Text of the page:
The (not so) Rough Bounds of Moidart

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The 'Rough Bounds' describes an area that includes Moidart and Knoydart in the west Highlands and bounds don't come much rougher than this. We are talking about wilderness areas without tracks or habitation – very intimidating.

Fortunately, this walk is of the 'not so rough' category. The walk starts alongside a sea loch, with views to Castle Tioram (pronounced 'Cheerum' – honestly). The castle is linked to the land by a narrow isthmus, which is passable at any time other than when the tide is completely in. (The name means dry, meaning that the castle could be reached dry-shod). In fact the castle looks at its best when surrounded by water.

After the castle, the path continues east around the coast. This is probably the roughest part of the walk, but the roughness is of the 'rugged and interesting' type. Because of this, it's worth wearing boots rather than shoes and reasonable agility is called for – this is the Highlands, after all. After about 2km the path heads upwards, away from the coast. The walking from hereon is quite straightforward.

After about 250m you reach the remains of a ruined village. The village was deserted in the mid- 19th Century, when the landlord transported the occupants to the colonies to develop the deerstalking and there's a sombre feel to the place. After the village the path continues easily upwards, before descending to a pair of small lochs in an idyllic setting.

The path rises again for a short distance before descending by another small loch, which is a reservoir; the dam is at the far end on our direction of travel. The views out to sea are superb. From there it's easily downhill to the quiet road that leads to the car park, which was the start point.

You probably wouldn't drive all the way to Castle Tioram just to do this walk, but it would make a great walk out if staying in the area, or as a leg-stretch if passing through. The coast path is full of interest and the kind of route that youngsters would love, whilst the adults would enjoy the sea and mountain scenery later in the walk.

So, something for everyone; include it in a driving tour round Ardnamurchan, use it as a short walk to fill a few spare hours, or as a rest day from the bigger hills, or do it to lap up the views and the history of the place. Whatever the reason, this short walk is well worth the visit.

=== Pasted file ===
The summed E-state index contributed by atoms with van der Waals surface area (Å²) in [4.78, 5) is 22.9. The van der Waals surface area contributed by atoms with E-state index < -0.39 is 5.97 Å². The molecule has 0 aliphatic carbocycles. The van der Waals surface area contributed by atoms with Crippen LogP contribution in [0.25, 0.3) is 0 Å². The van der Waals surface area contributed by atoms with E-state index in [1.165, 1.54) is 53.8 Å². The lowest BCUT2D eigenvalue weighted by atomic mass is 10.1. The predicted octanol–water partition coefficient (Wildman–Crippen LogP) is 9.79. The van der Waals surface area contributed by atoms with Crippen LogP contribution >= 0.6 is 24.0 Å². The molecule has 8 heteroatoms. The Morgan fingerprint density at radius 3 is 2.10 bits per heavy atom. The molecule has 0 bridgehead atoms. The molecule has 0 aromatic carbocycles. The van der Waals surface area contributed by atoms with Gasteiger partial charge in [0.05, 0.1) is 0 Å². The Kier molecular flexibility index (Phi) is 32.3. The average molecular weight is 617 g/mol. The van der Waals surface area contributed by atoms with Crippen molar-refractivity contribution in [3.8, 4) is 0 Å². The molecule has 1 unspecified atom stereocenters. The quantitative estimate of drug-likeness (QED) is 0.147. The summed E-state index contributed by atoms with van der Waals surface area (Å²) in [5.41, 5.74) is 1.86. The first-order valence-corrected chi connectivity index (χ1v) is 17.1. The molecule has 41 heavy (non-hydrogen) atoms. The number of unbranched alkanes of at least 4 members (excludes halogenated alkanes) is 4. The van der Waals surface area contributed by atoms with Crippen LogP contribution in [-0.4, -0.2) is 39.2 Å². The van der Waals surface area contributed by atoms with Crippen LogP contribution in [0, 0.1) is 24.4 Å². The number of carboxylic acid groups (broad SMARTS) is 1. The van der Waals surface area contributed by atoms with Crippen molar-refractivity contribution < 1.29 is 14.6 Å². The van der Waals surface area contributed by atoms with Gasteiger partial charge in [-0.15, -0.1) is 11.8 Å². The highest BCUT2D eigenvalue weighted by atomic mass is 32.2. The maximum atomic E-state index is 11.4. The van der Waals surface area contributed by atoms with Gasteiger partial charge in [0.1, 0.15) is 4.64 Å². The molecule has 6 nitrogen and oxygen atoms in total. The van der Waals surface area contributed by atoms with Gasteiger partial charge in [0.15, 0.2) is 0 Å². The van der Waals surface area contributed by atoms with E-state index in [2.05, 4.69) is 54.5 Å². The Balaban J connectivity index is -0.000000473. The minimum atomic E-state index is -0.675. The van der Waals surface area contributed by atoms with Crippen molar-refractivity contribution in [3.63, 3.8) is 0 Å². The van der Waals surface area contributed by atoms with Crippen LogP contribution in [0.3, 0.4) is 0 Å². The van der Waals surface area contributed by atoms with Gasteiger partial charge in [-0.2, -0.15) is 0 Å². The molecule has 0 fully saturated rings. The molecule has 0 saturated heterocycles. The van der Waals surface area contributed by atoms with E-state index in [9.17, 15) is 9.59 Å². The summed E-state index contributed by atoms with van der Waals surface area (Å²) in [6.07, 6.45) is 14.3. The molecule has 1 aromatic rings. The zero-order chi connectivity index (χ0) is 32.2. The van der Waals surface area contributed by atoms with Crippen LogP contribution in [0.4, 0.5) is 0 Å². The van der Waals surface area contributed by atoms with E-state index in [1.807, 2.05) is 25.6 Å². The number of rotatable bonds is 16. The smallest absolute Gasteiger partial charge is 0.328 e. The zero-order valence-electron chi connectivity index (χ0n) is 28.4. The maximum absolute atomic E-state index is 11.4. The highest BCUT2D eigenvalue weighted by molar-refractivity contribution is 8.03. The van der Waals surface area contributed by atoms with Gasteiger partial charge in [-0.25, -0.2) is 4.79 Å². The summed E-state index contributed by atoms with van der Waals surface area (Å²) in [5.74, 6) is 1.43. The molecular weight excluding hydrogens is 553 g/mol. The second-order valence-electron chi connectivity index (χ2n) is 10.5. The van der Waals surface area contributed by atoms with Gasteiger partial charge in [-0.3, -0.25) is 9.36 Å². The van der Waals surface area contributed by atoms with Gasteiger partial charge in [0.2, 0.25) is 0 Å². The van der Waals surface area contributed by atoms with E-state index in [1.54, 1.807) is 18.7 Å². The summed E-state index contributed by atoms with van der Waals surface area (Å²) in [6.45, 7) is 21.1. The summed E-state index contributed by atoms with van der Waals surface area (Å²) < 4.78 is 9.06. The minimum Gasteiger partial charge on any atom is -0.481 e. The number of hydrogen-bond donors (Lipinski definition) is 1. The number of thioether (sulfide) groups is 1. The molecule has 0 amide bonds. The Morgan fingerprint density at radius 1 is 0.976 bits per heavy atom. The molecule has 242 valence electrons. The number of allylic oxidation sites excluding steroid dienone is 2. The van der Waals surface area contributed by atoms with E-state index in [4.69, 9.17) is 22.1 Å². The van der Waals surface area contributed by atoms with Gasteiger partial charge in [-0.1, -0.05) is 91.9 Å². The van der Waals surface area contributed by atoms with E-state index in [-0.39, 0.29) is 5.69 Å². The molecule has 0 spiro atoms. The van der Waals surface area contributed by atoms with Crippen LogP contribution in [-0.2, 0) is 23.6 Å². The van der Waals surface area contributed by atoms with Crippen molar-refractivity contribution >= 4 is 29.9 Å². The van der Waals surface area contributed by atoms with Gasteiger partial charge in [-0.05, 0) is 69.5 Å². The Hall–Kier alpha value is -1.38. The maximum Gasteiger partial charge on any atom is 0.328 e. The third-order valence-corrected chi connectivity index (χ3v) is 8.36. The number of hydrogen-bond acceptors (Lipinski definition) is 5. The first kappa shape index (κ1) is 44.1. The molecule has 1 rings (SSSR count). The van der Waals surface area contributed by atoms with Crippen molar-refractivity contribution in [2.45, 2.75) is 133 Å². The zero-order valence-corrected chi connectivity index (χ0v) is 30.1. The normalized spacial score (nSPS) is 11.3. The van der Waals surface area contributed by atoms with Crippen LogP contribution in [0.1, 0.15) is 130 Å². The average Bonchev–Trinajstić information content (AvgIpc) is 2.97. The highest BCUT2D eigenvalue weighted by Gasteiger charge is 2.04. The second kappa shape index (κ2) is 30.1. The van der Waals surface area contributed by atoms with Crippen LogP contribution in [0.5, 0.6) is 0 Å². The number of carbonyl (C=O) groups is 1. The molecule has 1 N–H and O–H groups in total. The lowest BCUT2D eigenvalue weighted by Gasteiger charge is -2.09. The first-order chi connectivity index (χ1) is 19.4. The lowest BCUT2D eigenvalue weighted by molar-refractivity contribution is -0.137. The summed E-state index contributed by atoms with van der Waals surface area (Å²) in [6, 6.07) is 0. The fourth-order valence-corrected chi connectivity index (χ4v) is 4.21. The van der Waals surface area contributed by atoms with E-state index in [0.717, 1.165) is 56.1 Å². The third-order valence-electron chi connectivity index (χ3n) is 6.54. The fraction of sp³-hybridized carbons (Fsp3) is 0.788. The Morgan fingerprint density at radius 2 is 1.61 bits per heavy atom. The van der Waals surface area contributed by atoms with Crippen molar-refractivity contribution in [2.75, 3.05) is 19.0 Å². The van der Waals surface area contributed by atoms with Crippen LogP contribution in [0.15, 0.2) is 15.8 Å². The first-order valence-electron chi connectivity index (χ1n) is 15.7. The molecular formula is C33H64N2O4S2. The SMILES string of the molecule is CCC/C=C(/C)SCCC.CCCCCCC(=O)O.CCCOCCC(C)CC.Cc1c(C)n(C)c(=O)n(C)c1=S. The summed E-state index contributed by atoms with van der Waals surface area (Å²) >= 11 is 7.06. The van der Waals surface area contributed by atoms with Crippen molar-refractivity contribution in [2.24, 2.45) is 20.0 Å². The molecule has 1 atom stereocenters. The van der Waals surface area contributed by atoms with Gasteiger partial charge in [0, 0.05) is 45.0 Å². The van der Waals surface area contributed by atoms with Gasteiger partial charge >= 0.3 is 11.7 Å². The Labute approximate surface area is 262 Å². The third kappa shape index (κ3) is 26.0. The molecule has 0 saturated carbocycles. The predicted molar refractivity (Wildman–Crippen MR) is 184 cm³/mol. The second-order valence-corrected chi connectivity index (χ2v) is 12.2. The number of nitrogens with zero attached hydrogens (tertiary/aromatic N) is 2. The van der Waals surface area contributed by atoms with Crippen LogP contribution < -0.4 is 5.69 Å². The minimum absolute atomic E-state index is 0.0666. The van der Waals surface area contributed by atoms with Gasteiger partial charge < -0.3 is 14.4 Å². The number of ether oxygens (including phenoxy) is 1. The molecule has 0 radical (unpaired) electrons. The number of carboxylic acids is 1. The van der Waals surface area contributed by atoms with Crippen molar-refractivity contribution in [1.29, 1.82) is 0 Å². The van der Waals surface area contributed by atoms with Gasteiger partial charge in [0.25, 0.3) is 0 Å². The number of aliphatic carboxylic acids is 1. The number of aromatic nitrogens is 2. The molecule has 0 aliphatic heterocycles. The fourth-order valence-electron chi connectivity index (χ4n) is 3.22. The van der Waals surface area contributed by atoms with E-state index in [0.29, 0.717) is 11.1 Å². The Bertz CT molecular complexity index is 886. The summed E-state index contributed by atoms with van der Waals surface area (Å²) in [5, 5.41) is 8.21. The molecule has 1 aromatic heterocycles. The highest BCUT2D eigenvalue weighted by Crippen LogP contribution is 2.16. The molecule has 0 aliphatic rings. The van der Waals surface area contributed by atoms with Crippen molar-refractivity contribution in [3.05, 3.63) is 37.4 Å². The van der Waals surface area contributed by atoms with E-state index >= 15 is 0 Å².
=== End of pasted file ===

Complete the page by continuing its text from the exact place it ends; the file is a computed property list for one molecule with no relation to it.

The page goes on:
Scotland - Highlands and Islands - Highland - Lochaber


Ancient Monument, Birds, Castle, Church, Flowers, Good for Kids, Great Views, Hills or Fells, Lake/Loch, River, Sea, Wildlife, Woodland
6/28/2015 - Paul Shorrock

Jean’s comment is a good illustration of the dilemmas that contributors sometimes face. A 5.2km walk in Surrey would probably be an easy stroll, but this is the Highlands where the scale is always larger, and with this route the reality is a rough, ‘scrambly’ start on the coast and a height gain of 305 metres on the inland section. Likewise, although the facilities are not on the actual route, these are the only facilities you will find in the area. It’s probably a good idea to read my route description, then to carefully read Jean’s comment of 15/6/2015 – the extra information given by her should help you plan your walk. Paul Shorrock

6/15/2015 - Jean Shepherd

Did this walk on 11/06/2015, a bright & breezy day. Good walk & good directions. As 'interesting' as Paul says! I found navigation a bit difficult after the ruined village - there's a marshy section & it's difficult to pick up on the proper path again as it's quite faint. In view of this & the acknowledged roughness of the first section I did wonder at the 'easy' grade...I would have thought 'moderate' more appropriate. Also I thought it a bit misleading to include toilet & refreshment facilities as these are not on the route but 4 miles away. What's the official line on this ? Have I been doing it incorrectly?